• […] I also wonder whether that amended complaint was done properly. We’ve talked about that here before. […]

  • Bob Wolford says:

    Regarding this portion of your blog:

    “But remember that attaching it to the motion does not mean that the pleading has been filed as a pleading. After the court grants leave to amend, the pleading must be properly filed and noticed.”

    So language in the proposed Order granting the amendment saying that the “amended pleading attached as Exhibit “A” shall be deemed filed as of the date of this Order” is not going to cut it, correct?

    • Larry says:

      I would say that if your order includes your language that would be notice to parties in the case at that point that the pleading is filed. It’s rare to see that kind of language, though. In those cases where the lawyer bothers to comply with R15, the order nearly always merely grants leave to file the amended pleading. In that situation, the new pleading must then be filed.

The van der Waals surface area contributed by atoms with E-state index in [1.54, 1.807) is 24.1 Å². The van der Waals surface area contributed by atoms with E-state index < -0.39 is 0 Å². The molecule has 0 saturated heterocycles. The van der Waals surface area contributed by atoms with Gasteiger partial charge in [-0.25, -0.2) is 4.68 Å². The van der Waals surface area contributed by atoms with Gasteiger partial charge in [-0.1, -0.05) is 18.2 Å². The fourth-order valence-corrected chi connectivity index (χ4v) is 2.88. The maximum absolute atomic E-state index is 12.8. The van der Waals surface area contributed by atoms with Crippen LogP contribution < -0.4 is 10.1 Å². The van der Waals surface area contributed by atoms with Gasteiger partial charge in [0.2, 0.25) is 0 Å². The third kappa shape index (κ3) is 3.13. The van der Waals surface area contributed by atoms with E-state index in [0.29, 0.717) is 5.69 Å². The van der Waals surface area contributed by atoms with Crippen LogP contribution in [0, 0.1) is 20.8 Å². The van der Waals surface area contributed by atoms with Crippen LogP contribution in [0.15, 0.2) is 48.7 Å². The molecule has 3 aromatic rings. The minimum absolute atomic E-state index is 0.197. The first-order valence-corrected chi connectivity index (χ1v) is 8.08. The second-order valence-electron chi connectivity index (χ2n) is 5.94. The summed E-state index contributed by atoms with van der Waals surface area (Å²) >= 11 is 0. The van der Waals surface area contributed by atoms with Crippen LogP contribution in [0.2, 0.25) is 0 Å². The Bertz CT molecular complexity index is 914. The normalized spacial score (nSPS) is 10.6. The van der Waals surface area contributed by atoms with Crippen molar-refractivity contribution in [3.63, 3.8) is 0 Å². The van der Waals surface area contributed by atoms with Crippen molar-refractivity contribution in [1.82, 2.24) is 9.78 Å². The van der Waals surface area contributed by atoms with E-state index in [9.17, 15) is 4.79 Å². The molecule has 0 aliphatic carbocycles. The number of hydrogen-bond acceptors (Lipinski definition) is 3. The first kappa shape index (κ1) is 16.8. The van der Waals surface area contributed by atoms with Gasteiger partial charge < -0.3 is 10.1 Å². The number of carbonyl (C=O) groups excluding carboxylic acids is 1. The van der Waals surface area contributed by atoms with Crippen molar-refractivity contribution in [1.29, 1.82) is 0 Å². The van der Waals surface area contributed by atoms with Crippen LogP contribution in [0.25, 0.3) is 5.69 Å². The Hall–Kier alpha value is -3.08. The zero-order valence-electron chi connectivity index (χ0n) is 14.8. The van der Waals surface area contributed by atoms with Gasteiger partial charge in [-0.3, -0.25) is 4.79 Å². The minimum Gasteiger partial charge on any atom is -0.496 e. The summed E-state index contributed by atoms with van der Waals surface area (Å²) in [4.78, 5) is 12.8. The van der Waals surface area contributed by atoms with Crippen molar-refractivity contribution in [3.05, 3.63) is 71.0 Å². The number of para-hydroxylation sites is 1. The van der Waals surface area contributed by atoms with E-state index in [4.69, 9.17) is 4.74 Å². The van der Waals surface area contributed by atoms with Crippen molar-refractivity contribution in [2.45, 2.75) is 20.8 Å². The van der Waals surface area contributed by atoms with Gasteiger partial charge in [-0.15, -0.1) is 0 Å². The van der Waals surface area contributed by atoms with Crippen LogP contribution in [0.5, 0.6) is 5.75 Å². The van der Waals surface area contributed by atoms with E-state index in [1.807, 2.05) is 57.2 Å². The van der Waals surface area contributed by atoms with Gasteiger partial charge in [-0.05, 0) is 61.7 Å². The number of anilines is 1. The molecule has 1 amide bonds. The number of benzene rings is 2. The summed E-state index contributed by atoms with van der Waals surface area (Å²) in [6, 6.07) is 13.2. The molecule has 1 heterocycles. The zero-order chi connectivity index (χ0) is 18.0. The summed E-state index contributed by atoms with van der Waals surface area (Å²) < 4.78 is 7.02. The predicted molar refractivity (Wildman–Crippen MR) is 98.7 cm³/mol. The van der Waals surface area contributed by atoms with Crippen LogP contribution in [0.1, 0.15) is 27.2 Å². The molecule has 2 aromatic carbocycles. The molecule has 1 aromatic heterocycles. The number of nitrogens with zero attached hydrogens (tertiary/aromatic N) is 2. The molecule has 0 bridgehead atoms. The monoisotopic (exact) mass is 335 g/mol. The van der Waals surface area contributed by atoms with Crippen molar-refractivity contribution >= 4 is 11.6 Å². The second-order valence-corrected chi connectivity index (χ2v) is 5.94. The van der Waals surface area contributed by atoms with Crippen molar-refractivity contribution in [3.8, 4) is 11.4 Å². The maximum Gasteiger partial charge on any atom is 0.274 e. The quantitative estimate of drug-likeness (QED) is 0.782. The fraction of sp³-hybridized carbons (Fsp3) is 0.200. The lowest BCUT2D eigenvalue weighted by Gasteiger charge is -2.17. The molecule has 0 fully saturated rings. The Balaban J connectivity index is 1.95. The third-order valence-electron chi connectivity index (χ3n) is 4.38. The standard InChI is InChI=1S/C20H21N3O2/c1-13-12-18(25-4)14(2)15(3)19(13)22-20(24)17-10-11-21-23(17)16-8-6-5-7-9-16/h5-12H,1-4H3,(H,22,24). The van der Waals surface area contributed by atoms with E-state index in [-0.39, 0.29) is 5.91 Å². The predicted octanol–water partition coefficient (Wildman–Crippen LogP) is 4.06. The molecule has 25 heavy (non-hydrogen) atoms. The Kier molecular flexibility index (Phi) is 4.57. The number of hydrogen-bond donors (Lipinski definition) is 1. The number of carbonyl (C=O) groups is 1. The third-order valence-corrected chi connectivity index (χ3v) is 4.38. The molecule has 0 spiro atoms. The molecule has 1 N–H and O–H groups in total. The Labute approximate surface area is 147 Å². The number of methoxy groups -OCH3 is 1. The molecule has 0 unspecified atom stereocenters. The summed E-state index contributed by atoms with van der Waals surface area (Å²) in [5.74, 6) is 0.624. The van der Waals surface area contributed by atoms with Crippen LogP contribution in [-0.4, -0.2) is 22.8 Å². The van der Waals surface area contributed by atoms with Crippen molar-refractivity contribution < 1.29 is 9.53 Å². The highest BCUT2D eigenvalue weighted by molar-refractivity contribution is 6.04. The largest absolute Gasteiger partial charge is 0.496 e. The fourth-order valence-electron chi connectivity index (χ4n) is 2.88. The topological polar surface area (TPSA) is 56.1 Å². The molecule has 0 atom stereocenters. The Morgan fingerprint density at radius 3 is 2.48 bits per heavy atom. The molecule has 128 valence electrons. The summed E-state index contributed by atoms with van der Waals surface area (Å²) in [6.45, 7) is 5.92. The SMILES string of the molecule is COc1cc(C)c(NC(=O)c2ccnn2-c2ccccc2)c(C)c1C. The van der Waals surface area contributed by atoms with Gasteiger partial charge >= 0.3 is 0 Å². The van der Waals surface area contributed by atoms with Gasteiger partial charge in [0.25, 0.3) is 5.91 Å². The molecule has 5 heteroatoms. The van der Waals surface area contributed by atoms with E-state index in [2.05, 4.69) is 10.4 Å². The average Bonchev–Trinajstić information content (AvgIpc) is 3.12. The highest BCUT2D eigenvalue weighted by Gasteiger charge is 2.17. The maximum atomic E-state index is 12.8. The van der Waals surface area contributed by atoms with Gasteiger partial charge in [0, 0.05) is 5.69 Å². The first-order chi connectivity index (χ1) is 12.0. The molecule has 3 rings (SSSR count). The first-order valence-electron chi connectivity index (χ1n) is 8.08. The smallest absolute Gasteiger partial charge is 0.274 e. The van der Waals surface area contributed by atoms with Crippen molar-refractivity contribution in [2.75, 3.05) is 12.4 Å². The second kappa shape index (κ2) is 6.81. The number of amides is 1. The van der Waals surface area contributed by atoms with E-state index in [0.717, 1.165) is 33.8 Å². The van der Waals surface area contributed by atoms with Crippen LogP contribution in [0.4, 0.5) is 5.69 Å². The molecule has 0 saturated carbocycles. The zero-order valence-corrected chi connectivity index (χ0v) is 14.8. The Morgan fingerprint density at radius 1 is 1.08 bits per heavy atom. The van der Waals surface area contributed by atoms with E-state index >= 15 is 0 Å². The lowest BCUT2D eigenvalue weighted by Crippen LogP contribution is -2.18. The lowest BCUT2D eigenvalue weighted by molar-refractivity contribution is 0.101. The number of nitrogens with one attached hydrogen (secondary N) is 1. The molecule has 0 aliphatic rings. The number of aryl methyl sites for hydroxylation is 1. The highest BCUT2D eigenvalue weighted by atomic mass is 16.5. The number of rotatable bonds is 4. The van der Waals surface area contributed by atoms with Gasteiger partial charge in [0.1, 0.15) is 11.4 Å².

• Bob Wolford says:

        The language that I cited is used with some regularity in bankruptcy court when we filed amended ch 13 plans, schedules, etc. I think for purposes of MS state practice I’ll follow the rule to a “t” and file the amended pleading after entry of the order as the rule contemplates.

        Thanks Judge.

      • thusbloggedanderson says:

        I’ve seen Bob’s language before in circuit court, and darn near overlooked it (& hence would have overlooked answer deadline).

        It never hurts to remind any newer lawyers reading this that there are TEN days to answer an amended complaint, btw. Not thirty!

      • Larry says:

        Yes, a most apt point on the time to answer an amended pleading. The rule expressly states that an answer must be filed ” … within the time remaining for response to the original pleading or within ten days after service of the amended pleading, whichever is longer, unless the court otherwise orders.” Failure to observe this in circuit court could be fatal, or at least cause some serious bleeding. In chancery, not so much because so many things may not be taken as confessed.